Reflections on Ground-Zero Mosque Controversy

There isn’t a whole lot I
can say on this subject that hasn’t been said. However, it’s interesting to me
that most of the preeminent Christian blogs have been silent on this subject. Perhaps
that’s a good thing. In many ways, it’s far too big a subject to address in a
blog. Some great articles have been written (like Dan Senor’s in the Wall
Street Journal) in the wake of this development. So, I won’t try to top them.
I’ll just state my positions briefly, with an understanding that good
Christians can see this one differently:

  • The Mosque is
    completely legal to build. No argument here in that regard. However, I’d like
    to see the government be more consistent here. Try to build a church building in California today.
  • To build a Mosque near
    the Ground-Zero site is a colossal
    mistake in judgment. Anyone who wonders why it would bother people or writes
    critics of the build off as bigots needs a reality check. I’m sure there are
    some bigots among the detractors, but there are terrorists among the
    supporters. The broad brush can’t be used to paint that way. Polls say both political
    parties and a massive majority of Americans oppose the build. Bigotry isn’t the
    culprit here. Not even close. Common sense and decency is the reason most
    people the building of the mosque.
  • I’m thoroughly
    disappointed in the President for his unwillingness to comment on the “wisdom”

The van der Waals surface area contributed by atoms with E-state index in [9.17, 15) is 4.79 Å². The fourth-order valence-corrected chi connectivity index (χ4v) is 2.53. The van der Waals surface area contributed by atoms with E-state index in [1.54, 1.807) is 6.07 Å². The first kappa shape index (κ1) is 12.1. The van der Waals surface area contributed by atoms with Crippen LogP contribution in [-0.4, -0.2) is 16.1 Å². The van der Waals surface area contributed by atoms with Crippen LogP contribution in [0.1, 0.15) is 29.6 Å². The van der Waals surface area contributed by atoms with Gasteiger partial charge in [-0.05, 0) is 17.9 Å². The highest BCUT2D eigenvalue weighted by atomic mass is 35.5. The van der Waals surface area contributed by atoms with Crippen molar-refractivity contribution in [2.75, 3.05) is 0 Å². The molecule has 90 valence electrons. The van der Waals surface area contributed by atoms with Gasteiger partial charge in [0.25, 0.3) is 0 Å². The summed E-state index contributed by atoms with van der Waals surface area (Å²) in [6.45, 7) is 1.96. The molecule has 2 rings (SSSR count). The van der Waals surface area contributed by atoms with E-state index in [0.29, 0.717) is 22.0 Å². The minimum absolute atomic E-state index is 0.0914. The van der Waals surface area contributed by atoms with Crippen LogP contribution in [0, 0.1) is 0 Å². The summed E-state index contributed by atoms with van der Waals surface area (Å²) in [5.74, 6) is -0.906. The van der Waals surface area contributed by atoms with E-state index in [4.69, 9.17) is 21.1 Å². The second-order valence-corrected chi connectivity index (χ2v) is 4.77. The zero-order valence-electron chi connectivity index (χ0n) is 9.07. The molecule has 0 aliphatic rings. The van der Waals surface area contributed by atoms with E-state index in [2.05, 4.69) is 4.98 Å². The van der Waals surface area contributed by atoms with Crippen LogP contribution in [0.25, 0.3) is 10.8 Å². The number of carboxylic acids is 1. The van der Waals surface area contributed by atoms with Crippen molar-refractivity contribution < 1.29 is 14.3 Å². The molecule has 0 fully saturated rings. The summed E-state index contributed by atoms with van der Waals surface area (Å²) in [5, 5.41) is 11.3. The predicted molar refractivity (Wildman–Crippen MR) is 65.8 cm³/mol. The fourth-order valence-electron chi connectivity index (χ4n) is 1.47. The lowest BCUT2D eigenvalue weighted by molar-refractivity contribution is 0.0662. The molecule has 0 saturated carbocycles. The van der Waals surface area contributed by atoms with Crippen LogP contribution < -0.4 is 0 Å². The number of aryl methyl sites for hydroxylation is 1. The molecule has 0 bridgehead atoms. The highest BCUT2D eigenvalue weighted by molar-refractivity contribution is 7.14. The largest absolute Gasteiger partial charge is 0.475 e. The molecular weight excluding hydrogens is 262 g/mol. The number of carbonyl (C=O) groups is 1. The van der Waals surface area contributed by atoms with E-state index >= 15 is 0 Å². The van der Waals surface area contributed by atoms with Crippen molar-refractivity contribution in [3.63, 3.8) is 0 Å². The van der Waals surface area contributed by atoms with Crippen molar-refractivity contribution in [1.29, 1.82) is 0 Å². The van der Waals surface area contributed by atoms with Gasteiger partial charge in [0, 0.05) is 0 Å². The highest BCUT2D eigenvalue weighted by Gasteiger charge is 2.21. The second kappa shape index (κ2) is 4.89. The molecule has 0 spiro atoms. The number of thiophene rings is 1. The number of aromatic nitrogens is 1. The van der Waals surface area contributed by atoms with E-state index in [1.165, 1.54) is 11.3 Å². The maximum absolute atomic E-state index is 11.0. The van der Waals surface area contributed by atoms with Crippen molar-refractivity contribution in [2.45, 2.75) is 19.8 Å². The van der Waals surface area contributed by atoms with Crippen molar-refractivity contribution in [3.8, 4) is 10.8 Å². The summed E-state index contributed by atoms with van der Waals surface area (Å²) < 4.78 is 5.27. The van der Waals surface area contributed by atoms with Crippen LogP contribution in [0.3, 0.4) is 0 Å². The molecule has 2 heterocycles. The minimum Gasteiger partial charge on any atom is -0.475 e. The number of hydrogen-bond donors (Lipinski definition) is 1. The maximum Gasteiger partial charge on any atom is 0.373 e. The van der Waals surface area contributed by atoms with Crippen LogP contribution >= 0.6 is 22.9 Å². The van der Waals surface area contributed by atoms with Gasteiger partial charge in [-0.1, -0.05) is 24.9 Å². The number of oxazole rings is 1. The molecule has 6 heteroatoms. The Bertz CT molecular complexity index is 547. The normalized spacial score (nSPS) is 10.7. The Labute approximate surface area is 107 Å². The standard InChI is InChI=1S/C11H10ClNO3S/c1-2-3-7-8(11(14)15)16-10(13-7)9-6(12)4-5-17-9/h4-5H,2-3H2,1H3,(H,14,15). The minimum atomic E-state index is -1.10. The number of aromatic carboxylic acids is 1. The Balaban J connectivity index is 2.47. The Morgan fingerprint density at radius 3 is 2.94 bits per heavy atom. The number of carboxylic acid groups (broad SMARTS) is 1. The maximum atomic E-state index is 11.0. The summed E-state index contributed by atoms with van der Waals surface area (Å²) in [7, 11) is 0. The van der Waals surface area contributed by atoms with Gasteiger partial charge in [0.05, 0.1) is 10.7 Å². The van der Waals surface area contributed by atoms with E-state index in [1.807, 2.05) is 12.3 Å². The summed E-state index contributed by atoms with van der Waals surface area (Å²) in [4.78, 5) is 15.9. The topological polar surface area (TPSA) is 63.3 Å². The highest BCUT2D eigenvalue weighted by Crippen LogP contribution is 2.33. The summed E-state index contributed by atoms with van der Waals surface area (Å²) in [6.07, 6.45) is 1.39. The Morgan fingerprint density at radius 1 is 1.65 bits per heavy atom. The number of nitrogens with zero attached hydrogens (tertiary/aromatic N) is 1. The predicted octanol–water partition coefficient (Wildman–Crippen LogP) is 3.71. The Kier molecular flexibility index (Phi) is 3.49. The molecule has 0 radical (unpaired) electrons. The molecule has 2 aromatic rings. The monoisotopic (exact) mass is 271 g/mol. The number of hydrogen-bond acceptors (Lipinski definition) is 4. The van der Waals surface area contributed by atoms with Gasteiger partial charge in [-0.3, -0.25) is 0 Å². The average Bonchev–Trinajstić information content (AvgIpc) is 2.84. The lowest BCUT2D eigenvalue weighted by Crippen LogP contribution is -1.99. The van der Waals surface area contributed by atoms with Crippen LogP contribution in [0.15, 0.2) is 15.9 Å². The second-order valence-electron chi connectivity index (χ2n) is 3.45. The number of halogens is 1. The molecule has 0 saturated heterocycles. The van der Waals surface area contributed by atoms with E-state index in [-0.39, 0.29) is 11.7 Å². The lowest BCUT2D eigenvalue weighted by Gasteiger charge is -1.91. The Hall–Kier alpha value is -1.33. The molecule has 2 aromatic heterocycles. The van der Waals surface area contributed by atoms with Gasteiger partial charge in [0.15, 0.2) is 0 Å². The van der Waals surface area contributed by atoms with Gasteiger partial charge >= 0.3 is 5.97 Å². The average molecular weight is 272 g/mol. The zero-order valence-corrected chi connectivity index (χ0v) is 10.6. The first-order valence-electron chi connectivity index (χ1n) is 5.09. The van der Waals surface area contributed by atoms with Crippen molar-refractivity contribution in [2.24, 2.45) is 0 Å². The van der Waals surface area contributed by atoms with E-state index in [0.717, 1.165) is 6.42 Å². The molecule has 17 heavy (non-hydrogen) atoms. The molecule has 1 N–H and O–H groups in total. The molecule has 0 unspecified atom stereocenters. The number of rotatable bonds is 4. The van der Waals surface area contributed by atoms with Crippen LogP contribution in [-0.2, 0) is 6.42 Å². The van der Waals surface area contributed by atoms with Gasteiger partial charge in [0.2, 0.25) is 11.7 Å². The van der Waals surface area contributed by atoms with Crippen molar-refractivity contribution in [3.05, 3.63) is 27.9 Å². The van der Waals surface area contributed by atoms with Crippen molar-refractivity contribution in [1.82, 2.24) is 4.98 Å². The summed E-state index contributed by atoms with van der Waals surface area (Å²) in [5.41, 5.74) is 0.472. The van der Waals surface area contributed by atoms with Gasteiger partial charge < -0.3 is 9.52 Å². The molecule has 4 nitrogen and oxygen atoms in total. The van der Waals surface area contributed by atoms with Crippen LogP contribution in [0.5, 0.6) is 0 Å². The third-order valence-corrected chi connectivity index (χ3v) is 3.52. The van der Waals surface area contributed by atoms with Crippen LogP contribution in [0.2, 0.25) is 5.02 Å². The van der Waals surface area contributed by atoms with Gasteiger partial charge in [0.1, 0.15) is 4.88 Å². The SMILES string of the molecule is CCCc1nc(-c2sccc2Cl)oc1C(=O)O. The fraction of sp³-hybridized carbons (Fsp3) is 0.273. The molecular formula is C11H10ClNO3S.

of building the mosque, while affirming it’s building under the banner of our
    “highest ideals.” Building a mosque on such a site is in no way an exhibition
    of our highest ideals. It is an abuse of our highest ideals. If the President
    wanted to support the Mosque’s building, I would have liked to see him, at the same dinner, condemn terrorism
    and the persecution of Christians around the world. While the mosque building
    would still be wrong-headed, he would have been more ethically and spiritually
    consistent.
  • Those truly committed
    to goodwill and reconciliation between the faiths would never consider such a
    build. At the very least, I would like to see the build come with some a full
    and public renouncement of 9-11 by Muslim leaders, and other cases where terrorists
    continue to murder Americans…and Muslims persecute and kill Christians. That again
    would at least be ethically consistent.
  • Other than another
    terrorist attack, I can’t imagine what could do more damage to American-Islamic
    relations from America’s standpoint than this build. Regardless of what is said
    about the intent of the Mosque building, it will not serve (at least within the
    next 50 years) as a source of religious understanding. Unfortunately, it will have the
    opposite effect (look at all the good it's doing us right now!). That’s not really what we need in America or around the world
    right now. We need things that actually make for peace. This isn’t one of them.
  • Christians need
    to practice peace no matter what. We need to continue to model Christ-likeness
    in our dialogue, and in our conduct toward those of different faiths. This also means that as we object, we honor Christ in how we do so.

I have more thoughts on
this, but will stop here. I would love to hear your thoughts on this, but let’s
keep them above the belt 🙂

Dr. Tim Spivey is Lead Planter of New Vintage Church in San Diego, California. He is the author of numerous articles and one book, "Jesus: The Powerful Servant." A sought after speaker for events, Tim also serves as Adjunct Professor of Religion at Pepperdine University. Tim serves as a church consultant, and his writings are featured on ChurchLeaders.com, Church Executive magazine, Faith Village, Sermon Central, and Giving Rocket.

Please note: I reserve the right to delete comments that are offensive or off-topic.